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Monday, 10 February, 2003, 01:18 GMT
Daily life 'is good exercise'
Exercise class
People do not need to go to the gym to exercise
Those feeling glum because their New Year gym memberships have already lapsed can take comfort from research suggesting people take more exercise than they think.

A survey has suggested one in four people walks 364 miles each year - the equivalent of walking from London to Edinburgh - though more worry about finding the time to get fit.

A year's worth of running for the bus, walking the dog or doing the weekly shop burns over 100,000 calories every year, it said.

And one in four people walk for a month each year - the equivalent of spending 18 days in a tough aerobics class - good news for the fifth of gym members who never actually attend.

Housework

The survey of 1,000 people across the UK was commissioned by bread-makers Nimble, which says its results show it is worth climbing the stairs rather than taking the lift.

The survey asked people questions such as how much and how far they walked, then worked with a nutritionist to estimate how many calories that would burn - and how that compared to traditional exercise.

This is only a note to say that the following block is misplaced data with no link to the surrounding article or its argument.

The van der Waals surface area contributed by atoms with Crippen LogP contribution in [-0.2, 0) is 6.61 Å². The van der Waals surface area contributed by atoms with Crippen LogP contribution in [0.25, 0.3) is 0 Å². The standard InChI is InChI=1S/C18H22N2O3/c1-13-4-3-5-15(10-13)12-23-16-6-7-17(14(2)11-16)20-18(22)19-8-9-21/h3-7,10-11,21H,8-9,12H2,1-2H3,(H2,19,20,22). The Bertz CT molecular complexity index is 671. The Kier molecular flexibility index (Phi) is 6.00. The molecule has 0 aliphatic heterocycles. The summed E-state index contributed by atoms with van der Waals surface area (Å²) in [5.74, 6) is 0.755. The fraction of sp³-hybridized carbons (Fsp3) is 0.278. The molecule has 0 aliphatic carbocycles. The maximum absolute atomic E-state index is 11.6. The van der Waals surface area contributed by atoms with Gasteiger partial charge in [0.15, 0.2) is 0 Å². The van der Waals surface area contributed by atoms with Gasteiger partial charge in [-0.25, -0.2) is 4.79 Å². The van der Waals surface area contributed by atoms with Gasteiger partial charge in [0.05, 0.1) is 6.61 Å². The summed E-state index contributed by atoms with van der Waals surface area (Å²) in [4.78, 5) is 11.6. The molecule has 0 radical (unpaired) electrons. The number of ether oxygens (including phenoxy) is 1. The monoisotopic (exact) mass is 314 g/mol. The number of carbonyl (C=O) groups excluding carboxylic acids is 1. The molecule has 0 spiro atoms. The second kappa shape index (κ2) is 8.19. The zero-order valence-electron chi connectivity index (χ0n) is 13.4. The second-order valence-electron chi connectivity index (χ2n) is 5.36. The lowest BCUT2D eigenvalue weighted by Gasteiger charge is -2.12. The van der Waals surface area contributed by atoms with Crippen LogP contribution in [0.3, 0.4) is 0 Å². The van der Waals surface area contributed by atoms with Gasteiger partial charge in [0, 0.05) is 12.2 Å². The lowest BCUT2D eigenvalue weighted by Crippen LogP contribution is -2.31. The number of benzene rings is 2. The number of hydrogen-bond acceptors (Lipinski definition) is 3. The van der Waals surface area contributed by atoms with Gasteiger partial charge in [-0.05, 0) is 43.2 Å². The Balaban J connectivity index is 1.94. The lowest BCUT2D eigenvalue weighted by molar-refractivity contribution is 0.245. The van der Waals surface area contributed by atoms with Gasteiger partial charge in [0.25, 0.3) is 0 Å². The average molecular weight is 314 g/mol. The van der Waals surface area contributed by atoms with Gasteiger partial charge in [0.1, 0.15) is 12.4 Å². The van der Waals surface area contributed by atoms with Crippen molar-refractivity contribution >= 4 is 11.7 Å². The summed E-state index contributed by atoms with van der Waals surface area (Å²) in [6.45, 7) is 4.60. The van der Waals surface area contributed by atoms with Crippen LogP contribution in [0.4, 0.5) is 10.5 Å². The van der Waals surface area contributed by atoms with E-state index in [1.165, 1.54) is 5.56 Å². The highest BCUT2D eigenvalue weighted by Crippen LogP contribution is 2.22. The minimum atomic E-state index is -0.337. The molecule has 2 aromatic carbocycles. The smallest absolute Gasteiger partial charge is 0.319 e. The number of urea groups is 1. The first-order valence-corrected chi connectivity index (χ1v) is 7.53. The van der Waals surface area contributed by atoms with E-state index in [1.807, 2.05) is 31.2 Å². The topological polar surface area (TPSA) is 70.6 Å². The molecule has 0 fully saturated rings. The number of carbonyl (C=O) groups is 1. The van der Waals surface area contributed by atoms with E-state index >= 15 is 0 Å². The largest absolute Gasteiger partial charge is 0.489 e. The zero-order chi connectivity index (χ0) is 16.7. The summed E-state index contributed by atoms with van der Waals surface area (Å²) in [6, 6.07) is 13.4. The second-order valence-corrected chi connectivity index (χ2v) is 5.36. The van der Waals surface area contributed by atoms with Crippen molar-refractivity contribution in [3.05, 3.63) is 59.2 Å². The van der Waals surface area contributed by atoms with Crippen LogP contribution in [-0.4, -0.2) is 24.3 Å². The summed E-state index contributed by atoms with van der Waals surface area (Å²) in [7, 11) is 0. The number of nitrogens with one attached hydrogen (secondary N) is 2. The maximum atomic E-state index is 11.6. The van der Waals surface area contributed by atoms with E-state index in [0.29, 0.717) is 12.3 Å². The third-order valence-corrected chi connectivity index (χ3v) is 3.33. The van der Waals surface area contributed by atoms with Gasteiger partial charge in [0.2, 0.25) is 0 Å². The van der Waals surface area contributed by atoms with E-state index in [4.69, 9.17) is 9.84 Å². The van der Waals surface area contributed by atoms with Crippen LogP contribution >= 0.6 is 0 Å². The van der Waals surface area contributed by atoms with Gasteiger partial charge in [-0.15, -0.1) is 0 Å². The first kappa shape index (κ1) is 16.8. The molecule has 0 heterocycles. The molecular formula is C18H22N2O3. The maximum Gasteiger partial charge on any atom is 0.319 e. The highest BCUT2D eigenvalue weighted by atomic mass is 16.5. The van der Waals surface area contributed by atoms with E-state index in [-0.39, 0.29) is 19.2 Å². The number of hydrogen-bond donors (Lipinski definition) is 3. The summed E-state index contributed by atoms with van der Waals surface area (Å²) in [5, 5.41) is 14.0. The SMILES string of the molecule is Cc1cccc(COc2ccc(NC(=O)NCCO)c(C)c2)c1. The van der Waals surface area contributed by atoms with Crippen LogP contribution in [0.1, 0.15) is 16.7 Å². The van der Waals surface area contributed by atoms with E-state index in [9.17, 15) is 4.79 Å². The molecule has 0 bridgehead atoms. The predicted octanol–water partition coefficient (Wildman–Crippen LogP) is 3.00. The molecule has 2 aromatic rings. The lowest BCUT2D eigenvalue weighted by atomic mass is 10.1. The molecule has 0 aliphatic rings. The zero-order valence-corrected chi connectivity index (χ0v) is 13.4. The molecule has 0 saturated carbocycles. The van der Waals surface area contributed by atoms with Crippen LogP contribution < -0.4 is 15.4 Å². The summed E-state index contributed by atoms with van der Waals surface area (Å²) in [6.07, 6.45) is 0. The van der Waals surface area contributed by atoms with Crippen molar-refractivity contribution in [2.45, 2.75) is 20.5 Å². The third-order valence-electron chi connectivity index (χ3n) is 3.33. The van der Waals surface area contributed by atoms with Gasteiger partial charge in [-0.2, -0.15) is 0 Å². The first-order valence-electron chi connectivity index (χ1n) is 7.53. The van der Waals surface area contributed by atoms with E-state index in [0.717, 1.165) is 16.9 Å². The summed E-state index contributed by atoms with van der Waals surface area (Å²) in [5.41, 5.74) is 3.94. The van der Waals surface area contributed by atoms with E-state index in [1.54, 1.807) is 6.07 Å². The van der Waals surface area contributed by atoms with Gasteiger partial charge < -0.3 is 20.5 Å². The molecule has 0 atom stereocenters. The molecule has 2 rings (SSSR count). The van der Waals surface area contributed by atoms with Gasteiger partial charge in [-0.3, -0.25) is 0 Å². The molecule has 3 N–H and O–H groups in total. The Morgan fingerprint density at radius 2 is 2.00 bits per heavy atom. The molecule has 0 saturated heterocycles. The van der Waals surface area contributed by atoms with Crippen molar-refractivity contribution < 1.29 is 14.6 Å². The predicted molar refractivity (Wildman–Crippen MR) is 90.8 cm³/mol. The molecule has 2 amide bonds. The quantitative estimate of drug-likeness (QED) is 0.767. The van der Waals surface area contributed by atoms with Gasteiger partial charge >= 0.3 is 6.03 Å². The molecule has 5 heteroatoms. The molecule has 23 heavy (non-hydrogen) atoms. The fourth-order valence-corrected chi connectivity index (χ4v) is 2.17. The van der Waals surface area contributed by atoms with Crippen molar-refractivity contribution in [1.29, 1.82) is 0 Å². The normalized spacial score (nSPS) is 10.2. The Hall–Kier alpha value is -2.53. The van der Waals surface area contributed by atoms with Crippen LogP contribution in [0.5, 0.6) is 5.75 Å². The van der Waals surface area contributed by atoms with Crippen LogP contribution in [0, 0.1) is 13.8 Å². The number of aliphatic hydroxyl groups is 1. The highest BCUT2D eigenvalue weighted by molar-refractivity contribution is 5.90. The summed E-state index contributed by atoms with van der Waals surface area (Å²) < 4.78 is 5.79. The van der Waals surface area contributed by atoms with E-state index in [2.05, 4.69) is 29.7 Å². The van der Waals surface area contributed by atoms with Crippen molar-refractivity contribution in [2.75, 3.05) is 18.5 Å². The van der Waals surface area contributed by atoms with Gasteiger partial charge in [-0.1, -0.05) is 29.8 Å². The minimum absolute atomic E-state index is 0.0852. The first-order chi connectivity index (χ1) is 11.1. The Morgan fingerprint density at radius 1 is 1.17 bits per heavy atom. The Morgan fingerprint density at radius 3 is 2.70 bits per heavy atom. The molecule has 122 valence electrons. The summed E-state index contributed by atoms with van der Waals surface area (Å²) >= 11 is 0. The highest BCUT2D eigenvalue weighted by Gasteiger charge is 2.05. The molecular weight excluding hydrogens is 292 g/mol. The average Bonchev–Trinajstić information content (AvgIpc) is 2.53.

A simple thing like walking up the stairs rather than taking the lift is just one example of how to increase daily physical activity

Health Development Agency spokesman
It says housework burns 144 calories an hour, and gardening up to 350.

In general, northerners are more likely to walk up to two miles a day, though Londoners walk further than any other region in the country every year.

And women were shown to burn more calories than men, with a quarter covering up to seven miles a week compared to only a fifth of men.

A spokeswoman for the Health Development Agency said: "The evidence shows that getting enough exercise is an important contributor to overall health and well-being - and you don't have to go to the gym to achieve this.

"People are currently advised to do 30 minutes of moderate activity such as brisk walking on at least five days a week - only 25% of women and 37% of men in the UK meet this target."

'Reduce sedentary activities'

She added: "A simple thing like walking up the stairs rather than taking the lift is just one example of how to increase daily physical activity.

"Try to set aside some time to do activities that you enjoy - like dancing, going for walks, cycling, or swimming. If you enjoy doing the activity, you're more likely to stick at it.

"You could get off the bus a stop early and walk the rest of the way, or go for a walk at lunchtime.

"Reducing the time spent doing sedentary activities like watching TV or using the computer will also help."

See also:

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